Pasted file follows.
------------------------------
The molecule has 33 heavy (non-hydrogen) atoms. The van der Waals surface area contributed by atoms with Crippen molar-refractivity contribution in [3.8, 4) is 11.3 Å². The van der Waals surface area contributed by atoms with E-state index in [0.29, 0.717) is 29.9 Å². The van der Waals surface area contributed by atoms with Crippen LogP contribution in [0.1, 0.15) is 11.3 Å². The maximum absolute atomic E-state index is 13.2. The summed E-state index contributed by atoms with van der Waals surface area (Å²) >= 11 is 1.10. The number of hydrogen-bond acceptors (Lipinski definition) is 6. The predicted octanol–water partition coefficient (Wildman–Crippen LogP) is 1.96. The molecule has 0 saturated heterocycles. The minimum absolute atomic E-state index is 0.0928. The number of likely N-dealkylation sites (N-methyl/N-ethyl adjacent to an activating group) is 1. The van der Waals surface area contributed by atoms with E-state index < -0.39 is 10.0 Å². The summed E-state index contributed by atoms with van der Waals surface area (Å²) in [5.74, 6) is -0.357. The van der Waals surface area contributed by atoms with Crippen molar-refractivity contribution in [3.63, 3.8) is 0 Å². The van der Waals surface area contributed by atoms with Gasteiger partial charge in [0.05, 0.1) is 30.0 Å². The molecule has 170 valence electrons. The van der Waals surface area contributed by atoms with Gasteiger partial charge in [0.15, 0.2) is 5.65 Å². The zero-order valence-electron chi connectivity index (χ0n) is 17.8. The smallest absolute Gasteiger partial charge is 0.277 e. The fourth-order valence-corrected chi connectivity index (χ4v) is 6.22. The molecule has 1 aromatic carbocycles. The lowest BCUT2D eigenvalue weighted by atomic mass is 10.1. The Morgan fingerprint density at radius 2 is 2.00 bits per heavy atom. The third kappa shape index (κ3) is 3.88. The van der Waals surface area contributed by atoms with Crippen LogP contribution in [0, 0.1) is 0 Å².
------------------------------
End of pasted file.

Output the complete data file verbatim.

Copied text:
The molecule has 33 heavy (non-hydrogen) atoms. The van der Waals surface area contributed by atoms with Crippen molar-refractivity contribution in [3.8, 4) is 11.3 Å². The van der Waals surface area contributed by atoms with E-state index in [0.29, 0.717) is 29.9 Å². The van der Waals surface area contributed by atoms with Crippen LogP contribution in [0.1, 0.15) is 11.3 Å². The maximum absolute atomic E-state index is 13.2. The summed E-state index contributed by atoms with van der Waals surface area (Å²) >= 11 is 1.10. The number of hydrogen-bond acceptors (Lipinski definition) is 6. The predicted octanol–water partition coefficient (Wildman–Crippen LogP) is 1.96. The molecule has 0 saturated heterocycles. The minimum absolute atomic E-state index is 0.0928. The number of likely N-dealkylation sites (N-methyl/N-ethyl adjacent to an activating group) is 1. The van der Waals surface area contributed by atoms with E-state index < -0.39 is 10.0 Å². The summed E-state index contributed by atoms with van der Waals surface area (Å²) in [5.74, 6) is -0.357. The van der Waals surface area contributed by atoms with Crippen molar-refractivity contribution in [3.63, 3.8) is 0 Å². The van der Waals surface area contributed by atoms with Gasteiger partial charge in [0.05, 0.1) is 30.0 Å². The molecule has 170 valence electrons. The van der Waals surface area contributed by atoms with Gasteiger partial charge in [0.15, 0.2) is 5.65 Å². The zero-order valence-electron chi connectivity index (χ0n) is 17.8. The smallest absolute Gasteiger partial charge is 0.277 e. The fourth-order valence-corrected chi connectivity index (χ4v) is 6.22. The molecule has 1 aromatic carbocycles. The lowest BCUT2D eigenvalue weighted by atomic mass is 10.1. The Morgan fingerprint density at radius 2 is 2.00 bits per heavy atom. The third kappa shape index (κ3) is 3.88. The van der Waals surface area contributed by atoms with Crippen LogP contribution in [0, 0.1) is 0 Å².